Ginnie Cooper, who has overseen a $153 million remaking of the District’s public library system, said Wednesday she will retire before the year ends.

Under Cooper, chief librarian since 2006, the D.C. Public Library has renovated or rebuilt 14 branches — several of them designed by globally prominent architects — with two others set for overhauls. Library patronage and circulation has increased in that time, making good on a push by former mayor Anthony A. Williams and his successors to reinvigorate the public library system.

The recently enacted city budget includes two major library initiatives that can be considered capstones to Cooper’s tenure: a major expansion of library hours to nights and weekends, and the commitment of $103 million to rebuild the central Martin Luther King Jr. Memorial Library.

A D.C. Public Library release announcing Cooper’s departure included plaudits from Mayor Vincent C. Gray, who called her “one of the finest public servants I’ve worked with,” and longtime DCPL board chairman John W. Hill Jr., who called Cooper and her team “a key reason” for the library system’s improvement in recent years.

A Minnesota native, Cooper, 67, previously served as director of the public libraries in Alameda County, Calif., Multnomah County, Ore., and Brooklyn, N.Y. She encountered some controversy in Brooklyn, which followed her when she was named to the D.C. post, but she won early and sustained support after quickly moving to improve management of the neglected library system and improving conditions at the MLK Library, including her decision to remove metal detectors from the facility’s entrance. In the release, she said her departure from the District is “bittersweet.”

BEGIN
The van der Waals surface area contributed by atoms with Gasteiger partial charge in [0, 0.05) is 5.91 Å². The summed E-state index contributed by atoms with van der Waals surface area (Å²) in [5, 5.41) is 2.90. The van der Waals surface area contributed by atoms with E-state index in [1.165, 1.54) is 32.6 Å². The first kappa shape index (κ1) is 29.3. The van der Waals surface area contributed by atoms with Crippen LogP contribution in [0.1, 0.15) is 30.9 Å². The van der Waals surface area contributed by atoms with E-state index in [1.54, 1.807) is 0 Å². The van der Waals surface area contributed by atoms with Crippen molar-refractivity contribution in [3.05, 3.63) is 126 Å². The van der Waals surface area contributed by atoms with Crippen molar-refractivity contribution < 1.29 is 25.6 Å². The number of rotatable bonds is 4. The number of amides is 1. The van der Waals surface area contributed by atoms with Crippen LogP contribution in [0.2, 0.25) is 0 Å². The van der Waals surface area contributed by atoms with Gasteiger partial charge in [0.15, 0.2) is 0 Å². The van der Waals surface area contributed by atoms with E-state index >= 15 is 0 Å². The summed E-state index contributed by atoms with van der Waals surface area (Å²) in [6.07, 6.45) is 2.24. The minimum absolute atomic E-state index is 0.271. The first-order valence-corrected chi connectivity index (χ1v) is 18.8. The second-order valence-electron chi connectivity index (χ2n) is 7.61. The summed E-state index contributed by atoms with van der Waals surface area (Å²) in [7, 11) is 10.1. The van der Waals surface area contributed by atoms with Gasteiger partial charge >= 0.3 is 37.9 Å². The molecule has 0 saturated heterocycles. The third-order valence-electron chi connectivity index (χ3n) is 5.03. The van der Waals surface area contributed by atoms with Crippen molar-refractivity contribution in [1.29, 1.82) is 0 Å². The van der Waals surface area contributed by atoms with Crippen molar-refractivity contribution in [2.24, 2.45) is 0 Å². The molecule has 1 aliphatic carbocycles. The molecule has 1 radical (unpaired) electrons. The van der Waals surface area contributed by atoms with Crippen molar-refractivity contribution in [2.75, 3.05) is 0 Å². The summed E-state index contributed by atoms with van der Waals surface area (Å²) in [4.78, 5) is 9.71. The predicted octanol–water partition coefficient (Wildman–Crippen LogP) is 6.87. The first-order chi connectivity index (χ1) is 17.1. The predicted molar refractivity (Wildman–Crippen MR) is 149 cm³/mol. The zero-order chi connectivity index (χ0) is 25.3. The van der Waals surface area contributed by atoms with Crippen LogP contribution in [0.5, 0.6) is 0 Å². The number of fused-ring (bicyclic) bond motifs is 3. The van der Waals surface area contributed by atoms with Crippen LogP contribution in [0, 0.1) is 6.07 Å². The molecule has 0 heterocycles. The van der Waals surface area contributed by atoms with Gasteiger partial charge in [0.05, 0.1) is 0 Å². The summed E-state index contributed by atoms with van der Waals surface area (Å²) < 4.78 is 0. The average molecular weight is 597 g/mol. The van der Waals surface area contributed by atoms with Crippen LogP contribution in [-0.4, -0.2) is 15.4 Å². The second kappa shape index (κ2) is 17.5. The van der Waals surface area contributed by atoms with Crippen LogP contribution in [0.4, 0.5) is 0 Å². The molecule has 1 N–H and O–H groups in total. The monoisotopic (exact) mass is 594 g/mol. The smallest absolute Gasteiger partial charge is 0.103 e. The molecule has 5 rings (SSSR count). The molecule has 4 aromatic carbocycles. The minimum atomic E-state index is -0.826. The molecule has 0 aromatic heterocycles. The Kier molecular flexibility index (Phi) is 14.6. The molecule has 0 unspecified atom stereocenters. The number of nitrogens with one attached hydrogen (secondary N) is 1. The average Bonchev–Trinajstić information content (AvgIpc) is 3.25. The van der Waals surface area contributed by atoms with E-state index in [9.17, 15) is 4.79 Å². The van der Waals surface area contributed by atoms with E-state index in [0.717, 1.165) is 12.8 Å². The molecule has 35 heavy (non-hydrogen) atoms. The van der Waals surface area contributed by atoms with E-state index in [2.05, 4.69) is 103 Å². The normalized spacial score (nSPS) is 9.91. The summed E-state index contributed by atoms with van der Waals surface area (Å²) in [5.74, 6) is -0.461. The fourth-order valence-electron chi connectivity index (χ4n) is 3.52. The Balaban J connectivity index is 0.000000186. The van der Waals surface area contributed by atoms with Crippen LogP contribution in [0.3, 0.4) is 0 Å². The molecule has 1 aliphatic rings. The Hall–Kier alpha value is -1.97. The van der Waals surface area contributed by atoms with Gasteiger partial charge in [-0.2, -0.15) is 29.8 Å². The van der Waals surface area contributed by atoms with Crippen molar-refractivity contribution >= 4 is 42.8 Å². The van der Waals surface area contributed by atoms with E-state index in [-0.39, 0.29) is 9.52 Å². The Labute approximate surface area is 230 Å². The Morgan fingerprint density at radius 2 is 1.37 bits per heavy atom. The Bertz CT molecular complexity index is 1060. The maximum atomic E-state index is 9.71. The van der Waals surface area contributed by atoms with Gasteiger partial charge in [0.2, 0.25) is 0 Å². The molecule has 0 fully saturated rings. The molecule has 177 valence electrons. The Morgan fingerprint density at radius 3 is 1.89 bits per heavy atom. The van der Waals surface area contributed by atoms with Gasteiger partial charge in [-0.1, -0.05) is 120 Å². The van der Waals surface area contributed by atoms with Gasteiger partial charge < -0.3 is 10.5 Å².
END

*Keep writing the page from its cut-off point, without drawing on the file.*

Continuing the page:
“While I look forward to what the future will bring, I will miss being a part of a team that works hard every day to provide great library service to residents of the District,” she said.

In a March interview, Cooper said she was most proud of her work revitalizing the city’s community libraries. “We have said, let them be beacons in their community,” she said. “Let them be places where people of all ages can come and be comfortable and learn and enjoy what it is that’s happening, and we’ve seen them used in exactly that way. . . . Those beautiful libraries draw people in.”

Hill said the board will undertake a national search for the library system’s next director. Cooper said she will remain as chief librarian, overseeing the expansion of hours and MLK renovation planning, until her successor is named.